Sea urchins released to battle invasive Kaneohe seaweed

HONOLULU —Department of Land and Natural Resources is taking new steps to battle the invasive seaweeds at Kaneohe Bay.

Officials say the seaweed is threatening to smother coral patch reefs in the area. Aquatic Invasive Species team divers have placed another 6,000 hatchery-raised sea urchins on selected reefs to battle the seaweed.

“This batch brings our total to more than 250,000 hatchery reared urchins released so far,” said Brian Neilson, DLNR aquatic invasive species coordinator. As a result of the urchins, “we are seeing a reduction of invasive alien seaweeds in the targeted areas.”

Alien invasive seaweed has plagued Kaneohe Bay for more than 30 years. In 2005 the DLNR, The Nature Conservancy, and the University of Hawaii developed a two-tier approach to the problem.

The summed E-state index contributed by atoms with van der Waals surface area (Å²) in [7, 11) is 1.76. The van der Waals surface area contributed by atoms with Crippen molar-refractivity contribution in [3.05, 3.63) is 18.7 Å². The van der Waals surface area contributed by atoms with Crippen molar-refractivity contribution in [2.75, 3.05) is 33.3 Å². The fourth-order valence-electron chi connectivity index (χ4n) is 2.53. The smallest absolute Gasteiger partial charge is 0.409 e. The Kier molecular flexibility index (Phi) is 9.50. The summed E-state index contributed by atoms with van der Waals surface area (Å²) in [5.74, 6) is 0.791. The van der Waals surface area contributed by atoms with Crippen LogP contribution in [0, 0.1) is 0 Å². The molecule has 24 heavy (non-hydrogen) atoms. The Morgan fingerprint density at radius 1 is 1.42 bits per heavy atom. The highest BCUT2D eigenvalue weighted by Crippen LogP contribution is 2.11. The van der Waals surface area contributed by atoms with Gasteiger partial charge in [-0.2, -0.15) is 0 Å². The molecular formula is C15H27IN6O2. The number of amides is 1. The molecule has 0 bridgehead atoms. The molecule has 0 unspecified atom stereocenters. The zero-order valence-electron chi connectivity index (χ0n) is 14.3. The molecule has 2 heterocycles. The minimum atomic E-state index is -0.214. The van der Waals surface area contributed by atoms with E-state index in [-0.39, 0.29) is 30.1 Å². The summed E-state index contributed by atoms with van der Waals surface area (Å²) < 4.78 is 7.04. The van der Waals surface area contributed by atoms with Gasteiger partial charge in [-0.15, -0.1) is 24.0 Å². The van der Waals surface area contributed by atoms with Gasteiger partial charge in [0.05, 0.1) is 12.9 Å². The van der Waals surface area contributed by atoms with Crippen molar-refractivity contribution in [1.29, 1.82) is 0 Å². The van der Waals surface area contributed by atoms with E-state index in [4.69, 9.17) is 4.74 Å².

First they removed the algae and then placed native sea urchins on the cleared reef patches to eat and keep down the remaining seaweed.

DLNR raised the sea urchins in hatcheries at the Department’s Anuenue Fisheries Research Center on Sand Island.

“These native, herbivorous urchins maintain the areas like ocean gardeners or little goats of the sea. They keep the seaweed in check and give the corals a chance to recover,” said David Cohen, DLNR sea urchin hatchery manager.

DLNR established the sea urchin hatchery at AFRC in 2009. The first release of urchins was conducted early in 2011.


View original article at: Sea urchins released to battle invasive Kaneohe seaweed


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